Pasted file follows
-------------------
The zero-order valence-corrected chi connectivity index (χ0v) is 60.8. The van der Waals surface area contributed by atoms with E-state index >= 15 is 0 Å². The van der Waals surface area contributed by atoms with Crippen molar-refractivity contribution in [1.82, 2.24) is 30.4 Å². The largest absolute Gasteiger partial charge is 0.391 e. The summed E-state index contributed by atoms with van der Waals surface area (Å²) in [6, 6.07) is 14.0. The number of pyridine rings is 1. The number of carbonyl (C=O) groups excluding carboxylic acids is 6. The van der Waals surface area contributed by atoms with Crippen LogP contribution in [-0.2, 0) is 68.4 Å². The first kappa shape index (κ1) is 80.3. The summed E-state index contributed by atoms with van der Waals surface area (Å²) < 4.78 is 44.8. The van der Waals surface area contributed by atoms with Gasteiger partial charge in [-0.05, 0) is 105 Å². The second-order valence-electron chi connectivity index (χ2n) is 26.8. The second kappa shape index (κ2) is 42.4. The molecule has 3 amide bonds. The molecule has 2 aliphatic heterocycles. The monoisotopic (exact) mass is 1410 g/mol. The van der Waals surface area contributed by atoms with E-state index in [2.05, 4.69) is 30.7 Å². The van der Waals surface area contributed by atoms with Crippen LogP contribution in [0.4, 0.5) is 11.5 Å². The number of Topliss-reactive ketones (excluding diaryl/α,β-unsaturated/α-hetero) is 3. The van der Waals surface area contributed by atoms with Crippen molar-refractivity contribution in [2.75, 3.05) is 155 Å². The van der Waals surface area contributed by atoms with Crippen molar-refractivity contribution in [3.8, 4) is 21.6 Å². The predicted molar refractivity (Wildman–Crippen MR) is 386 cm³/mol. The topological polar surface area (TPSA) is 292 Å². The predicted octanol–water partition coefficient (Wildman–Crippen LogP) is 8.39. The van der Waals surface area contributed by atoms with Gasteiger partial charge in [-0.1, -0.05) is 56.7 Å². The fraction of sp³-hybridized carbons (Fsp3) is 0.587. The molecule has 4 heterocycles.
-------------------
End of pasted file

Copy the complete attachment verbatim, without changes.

The zero-order valence-corrected chi connectivity index (χ0v) is 60.8. The van der Waals surface area contributed by atoms with E-state index >= 15 is 0 Å². The van der Waals surface area contributed by atoms with Crippen molar-refractivity contribution in [1.82, 2.24) is 30.4 Å². The largest absolute Gasteiger partial charge is 0.391 e. The summed E-state index contributed by atoms with van der Waals surface area (Å²) in [6, 6.07) is 14.0. The number of pyridine rings is 1. The number of carbonyl (C=O) groups excluding carboxylic acids is 6. The van der Waals surface area contributed by atoms with Crippen LogP contribution in [-0.2, 0) is 68.4 Å². The first kappa shape index (κ1) is 80.3. The summed E-state index contributed by atoms with van der Waals surface area (Å²) < 4.78 is 44.8. The van der Waals surface area contributed by atoms with Gasteiger partial charge in [-0.05, 0) is 105 Å². The second-order valence-electron chi connectivity index (χ2n) is 26.8. The second kappa shape index (κ2) is 42.4. The molecule has 3 amide bonds. The molecule has 2 aliphatic heterocycles. The monoisotopic (exact) mass is 1410 g/mol. The van der Waals surface area contributed by atoms with E-state index in [2.05, 4.69) is 30.7 Å². The van der Waals surface area contributed by atoms with Crippen LogP contribution in [0.4, 0.5) is 11.5 Å². The number of Topliss-reactive ketones (excluding diaryl/α,β-unsaturated/α-hetero) is 3. The van der Waals surface area contributed by atoms with Crippen molar-refractivity contribution in [2.75, 3.05) is 155 Å². The van der Waals surface area contributed by atoms with Crippen molar-refractivity contribution in [3.8, 4) is 21.6 Å². The predicted molar refractivity (Wildman–Crippen MR) is 386 cm³/mol. The topological polar surface area (TPSA) is 292 Å². The predicted octanol–water partition coefficient (Wildman–Crippen LogP) is 8.39. The van der Waals surface area contributed by atoms with Gasteiger partial charge in [-0.1, -0.05) is 56.7 Å². The fraction of sp³-hybridized carbons (Fsp3) is 0.587. The molecule has 4 heterocycles.